Williamstown Planning Board Seeks Input on Short-Term Rental Proposal

By Stephen DravisiBerkshires Staff
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WILLIAMSTOWN, Mass. — The Planning Board last week laid out its initial thinking about a potential short-term rental bylaw that it wants to bring to town meeting as early as May.
As articulated at its Aug. 9 meeting, the board's goal is to allow residents and part-time residents to generate some revenue from their properties, allow those homes to provide needed additional rooms for tourists during peak periods and still prevent non-residents from buying one or more properties to create de facto motels in residential neighborhoods.
"We really do want to maintain short-term rentals as an economic opportunity for people in town," Chair Stephanie Boyd said. "We do like that short-term rentals are a way to expand town lodging during peak periods. We have these times when there are a lot of people in town and other times when there aren't any, so it doesn't make sense to have a lot of large hotels sitting around.
"The housing stock we have in town, we'd like to remain available for people who live here or are at least here for a large chunk of the year. And we'd also like to keep our residential areas residential. Our No. 1 concern is that short-term rentals are a real economic opportunity. … That's something we want to continue to support."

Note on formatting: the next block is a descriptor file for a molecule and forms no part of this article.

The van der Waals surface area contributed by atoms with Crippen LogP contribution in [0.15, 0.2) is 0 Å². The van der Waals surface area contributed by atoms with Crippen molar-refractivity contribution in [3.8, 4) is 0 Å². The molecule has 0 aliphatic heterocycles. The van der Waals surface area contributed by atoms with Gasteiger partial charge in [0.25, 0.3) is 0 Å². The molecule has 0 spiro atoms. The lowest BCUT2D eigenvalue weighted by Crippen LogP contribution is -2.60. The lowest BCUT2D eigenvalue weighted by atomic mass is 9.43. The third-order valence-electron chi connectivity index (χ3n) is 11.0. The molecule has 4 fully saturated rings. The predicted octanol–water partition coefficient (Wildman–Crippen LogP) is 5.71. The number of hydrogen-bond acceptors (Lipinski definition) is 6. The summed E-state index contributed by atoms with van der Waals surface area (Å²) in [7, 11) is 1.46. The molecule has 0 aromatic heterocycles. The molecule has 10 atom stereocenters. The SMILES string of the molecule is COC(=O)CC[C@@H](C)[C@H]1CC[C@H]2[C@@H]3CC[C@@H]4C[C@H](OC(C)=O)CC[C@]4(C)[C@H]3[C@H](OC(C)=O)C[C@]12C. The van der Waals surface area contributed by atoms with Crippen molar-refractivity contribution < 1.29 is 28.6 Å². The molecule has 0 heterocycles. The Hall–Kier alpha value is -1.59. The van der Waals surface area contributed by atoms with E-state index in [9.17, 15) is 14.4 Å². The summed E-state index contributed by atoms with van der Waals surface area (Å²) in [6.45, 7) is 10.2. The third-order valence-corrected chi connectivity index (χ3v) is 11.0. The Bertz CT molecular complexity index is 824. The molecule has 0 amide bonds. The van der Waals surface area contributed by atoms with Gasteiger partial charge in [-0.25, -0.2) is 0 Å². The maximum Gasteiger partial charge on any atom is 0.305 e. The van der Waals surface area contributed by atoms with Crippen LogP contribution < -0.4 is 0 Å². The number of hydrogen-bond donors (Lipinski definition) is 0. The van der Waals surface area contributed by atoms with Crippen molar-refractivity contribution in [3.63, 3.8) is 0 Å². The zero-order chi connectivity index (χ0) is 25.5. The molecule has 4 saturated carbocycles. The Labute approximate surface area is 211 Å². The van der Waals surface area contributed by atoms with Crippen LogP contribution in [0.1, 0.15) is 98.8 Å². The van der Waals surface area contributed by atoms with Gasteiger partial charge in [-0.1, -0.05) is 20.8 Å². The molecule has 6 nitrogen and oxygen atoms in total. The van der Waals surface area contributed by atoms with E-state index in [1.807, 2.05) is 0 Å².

Boyd last Tuesday delivered a presentation developed by Peter Beck, who has taken the lead on researching the short-term rental question for the board.
For purposes of discussion, Beck outlined potential language for a bylaw that might meet the board's objectives, starting with a requirement that anyone offering a short-term rental must reside in the town at least 60 days of the year.
Rental property owners, who would have to register at town hall, would be limited to one "short-term rental registration" per year and those rentals could not be rented for more than 150 days per year.
Boyd stressed that the specifics in Beck's draft bylaws are starting points and that the board wants to seek input from residents — particularly those who currently rent their properties, either independently or through online services like Airbnb.
That feedback started coming in on Thursday night.
Anne Goodwin and Francine Field each brought concerns to the board about potential impacts of the planned regulation.
"I really appreciate … this first draft and your willingness to understand the residents," Field said. "I feel like you're really far away from a solution on the short-term rental because every time I read this, I had more concerns and questions arise.
"I did have a lot of people reach out to me in regard to this because of the economy and the price of homes. Some people moved here because of the short-term rental market, and it helps pay their mortgage."
Boyd interjected, "Those are the people we're trying to help."
Field said one problem some residents might run into is the hard cap of 150 days in the initial draft. She told the planners that she currently is just over that number in a calendar year.
"If I have to rent my home 170 days to feed my kids, heat the place and make my mortgage, I'm going to do that every day," she said. "And I'm not going to hide, either, what we have to do to survive.